If you were having a conversation with a potential student who is, let’s say, considering one of the ABCs, why would they want to go to A instead of B or C? To Ahmedabad instead of Bangalore or Calcutta? What is it about IIM-A that makes it so special compared to those schools?
I would just talk about the school system in which students get inducted into the large, wide, diverse base of alumni across different sectors of the economy in India and abroad. They find that we have the largest number of elective courses that anyone can think of, definitely in Asia if not in most parts of the world — we have about 160 electives. So students can really have a depth of choice.
The electives span things from cryptocurrencies to bionics to theater, and even filmmaking and things like that. And the idea is to basically allow students to pick and choose areas of work and what they think they would want to experiment with. Basically, that’s the idea. We also have a large number of student clubs on campus, unlike the other institutes, B and C: We have something like close to 60 student clubs and they are very active. They call in practitioners from industry and various areas in public life. In a given year they would possibly be having some of the top CEOs coming in to speak.
We have ministers from government, we have presidents come to teach in the program as well as give lectures, things like that. So the flavor is very special compared to other institutions.
Around the new year is a good time to ask this question. What do you feel the new year, the next two years, maybe the next five years will hold for your school, and maybe in general for Indian graduate business education?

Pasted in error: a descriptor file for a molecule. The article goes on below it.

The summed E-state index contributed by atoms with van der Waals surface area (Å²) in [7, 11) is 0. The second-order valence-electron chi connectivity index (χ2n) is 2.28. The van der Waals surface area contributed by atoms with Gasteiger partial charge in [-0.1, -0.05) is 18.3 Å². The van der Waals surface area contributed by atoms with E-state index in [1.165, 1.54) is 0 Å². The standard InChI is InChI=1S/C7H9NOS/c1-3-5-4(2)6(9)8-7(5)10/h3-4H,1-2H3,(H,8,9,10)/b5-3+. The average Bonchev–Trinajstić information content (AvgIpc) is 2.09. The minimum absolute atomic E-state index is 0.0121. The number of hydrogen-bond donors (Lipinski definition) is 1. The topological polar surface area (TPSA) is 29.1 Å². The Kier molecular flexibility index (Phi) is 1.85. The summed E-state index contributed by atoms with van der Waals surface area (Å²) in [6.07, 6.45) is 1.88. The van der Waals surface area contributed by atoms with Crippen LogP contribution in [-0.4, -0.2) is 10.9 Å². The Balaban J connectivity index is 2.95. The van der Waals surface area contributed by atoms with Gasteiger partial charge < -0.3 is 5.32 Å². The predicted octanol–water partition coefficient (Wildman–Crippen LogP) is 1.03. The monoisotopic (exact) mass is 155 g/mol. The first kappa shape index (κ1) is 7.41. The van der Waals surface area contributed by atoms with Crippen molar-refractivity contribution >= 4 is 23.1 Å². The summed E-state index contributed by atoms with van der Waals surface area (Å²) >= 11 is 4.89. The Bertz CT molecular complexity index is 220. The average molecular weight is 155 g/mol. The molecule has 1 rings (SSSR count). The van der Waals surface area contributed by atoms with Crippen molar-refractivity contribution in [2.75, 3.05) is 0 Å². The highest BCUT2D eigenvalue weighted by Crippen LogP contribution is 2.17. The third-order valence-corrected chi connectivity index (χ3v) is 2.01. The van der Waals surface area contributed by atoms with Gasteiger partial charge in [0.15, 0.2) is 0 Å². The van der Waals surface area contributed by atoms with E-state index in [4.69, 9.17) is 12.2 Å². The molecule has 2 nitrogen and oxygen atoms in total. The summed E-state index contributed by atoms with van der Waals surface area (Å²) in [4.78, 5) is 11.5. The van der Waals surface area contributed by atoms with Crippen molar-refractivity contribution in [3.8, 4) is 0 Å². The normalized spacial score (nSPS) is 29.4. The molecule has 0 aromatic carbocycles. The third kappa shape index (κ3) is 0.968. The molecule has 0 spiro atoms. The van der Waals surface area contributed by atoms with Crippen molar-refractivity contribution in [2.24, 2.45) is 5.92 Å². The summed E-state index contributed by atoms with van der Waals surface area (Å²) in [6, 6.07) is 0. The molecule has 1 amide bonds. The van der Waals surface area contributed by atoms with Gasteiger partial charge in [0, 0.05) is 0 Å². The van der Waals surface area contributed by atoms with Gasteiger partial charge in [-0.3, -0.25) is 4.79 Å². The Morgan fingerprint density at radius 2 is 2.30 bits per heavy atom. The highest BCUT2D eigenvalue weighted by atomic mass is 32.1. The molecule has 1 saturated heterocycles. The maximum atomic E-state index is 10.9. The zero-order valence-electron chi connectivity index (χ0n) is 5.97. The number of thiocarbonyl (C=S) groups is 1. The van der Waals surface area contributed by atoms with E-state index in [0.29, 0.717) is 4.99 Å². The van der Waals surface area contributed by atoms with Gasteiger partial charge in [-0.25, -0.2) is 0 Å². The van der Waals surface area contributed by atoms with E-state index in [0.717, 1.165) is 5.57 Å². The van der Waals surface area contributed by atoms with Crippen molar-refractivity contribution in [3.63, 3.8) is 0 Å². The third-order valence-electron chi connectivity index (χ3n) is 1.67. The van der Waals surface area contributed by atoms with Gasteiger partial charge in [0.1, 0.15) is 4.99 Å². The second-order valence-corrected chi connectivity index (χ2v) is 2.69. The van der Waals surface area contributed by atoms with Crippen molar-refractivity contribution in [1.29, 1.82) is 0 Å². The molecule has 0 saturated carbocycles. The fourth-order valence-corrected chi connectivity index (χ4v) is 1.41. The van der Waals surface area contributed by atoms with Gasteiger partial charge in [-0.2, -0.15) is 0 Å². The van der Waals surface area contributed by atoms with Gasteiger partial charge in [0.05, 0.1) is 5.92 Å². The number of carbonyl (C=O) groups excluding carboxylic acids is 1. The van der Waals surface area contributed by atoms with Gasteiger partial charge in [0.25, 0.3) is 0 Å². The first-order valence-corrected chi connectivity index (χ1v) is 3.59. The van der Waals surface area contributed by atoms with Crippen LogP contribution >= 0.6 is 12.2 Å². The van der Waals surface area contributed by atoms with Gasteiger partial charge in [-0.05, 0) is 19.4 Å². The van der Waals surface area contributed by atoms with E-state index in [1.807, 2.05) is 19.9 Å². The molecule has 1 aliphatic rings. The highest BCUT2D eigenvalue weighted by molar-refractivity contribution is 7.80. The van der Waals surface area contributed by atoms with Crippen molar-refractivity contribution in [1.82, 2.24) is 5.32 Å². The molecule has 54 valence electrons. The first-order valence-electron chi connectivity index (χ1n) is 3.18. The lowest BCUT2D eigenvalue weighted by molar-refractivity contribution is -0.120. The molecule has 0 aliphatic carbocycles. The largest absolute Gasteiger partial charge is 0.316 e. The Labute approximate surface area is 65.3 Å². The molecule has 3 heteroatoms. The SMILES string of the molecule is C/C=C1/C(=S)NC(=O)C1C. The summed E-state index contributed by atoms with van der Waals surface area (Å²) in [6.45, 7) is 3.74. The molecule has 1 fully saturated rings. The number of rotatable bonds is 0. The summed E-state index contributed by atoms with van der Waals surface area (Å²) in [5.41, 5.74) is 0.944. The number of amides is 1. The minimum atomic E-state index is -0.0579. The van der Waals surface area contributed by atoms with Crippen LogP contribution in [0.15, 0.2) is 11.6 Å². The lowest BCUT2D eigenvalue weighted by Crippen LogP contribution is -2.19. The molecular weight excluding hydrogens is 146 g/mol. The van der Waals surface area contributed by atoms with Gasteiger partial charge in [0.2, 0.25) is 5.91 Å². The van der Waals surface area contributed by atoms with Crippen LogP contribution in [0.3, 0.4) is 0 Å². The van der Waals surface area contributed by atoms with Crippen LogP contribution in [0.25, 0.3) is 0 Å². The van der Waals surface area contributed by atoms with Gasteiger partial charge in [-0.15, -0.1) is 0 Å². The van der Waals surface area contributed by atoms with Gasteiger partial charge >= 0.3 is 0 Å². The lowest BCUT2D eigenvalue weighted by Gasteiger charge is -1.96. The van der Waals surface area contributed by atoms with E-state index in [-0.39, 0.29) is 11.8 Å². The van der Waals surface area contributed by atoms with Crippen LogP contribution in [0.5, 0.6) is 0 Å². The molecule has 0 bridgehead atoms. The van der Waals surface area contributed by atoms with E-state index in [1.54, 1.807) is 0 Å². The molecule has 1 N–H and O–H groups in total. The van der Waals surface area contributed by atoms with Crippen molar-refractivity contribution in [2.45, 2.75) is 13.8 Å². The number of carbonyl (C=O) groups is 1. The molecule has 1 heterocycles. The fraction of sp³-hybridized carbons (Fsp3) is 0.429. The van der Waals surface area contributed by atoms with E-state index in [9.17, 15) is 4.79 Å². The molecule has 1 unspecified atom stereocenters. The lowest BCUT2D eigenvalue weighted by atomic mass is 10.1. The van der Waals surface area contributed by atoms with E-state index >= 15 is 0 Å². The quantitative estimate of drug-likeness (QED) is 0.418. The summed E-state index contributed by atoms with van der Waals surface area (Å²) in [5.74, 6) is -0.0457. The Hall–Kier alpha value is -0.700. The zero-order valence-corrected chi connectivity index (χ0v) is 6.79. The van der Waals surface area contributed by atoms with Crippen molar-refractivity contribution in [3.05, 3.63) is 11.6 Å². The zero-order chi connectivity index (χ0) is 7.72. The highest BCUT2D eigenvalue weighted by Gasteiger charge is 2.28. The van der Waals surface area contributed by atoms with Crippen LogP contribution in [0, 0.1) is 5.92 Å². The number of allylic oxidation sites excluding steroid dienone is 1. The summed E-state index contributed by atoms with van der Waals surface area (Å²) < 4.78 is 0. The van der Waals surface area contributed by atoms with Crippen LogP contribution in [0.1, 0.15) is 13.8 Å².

For the school, we are actually looking at globalizing much more than we have been in the past. You asked earlier about foreign students; we find diversity in terms of nationalities is low around campus. Because of the historic nature of our location — we are in one of the largest populated countries in the world, and we were set up specifically to promote management in the Subcontinent — we didn’t really focus globally. So we are now starting to actually look at centers of the institute in different parts of the world. We do executive education training in Europe and in the Middle East and Southeast Asia, but we never actually had an extension center. So we’re now setting up one in the Middle East, in Dubai, and we’re about to use that as an opportunity to do more work in parts of Africa as well as the Middle East. That is something we’re focusing on over the next three years or so.
Another thing we’re actually looking at is opening up a sub-school of public policy within the institute. The reason there is special: In an emerging market, one of the big things we’ve found that makes doing business difficult is basically the regulatory environment. And so we want to specialize a lot more around governance and regulatory issues, and use that to convince government as well as talk to businesses about what are the types of issues they can expect to face and how to get around those. As of now we do really a fairly large number of executive education programs with senior bureaucrats in the government — almost secretary level in the government as well as commissioners of income tax and other foreign services officers who are ambassador level and below. We do programs for them. So we want to convert that learning into much more focused ways of advising government on what sorts of processes they should have which would actually make it more efficient for them as well as for business.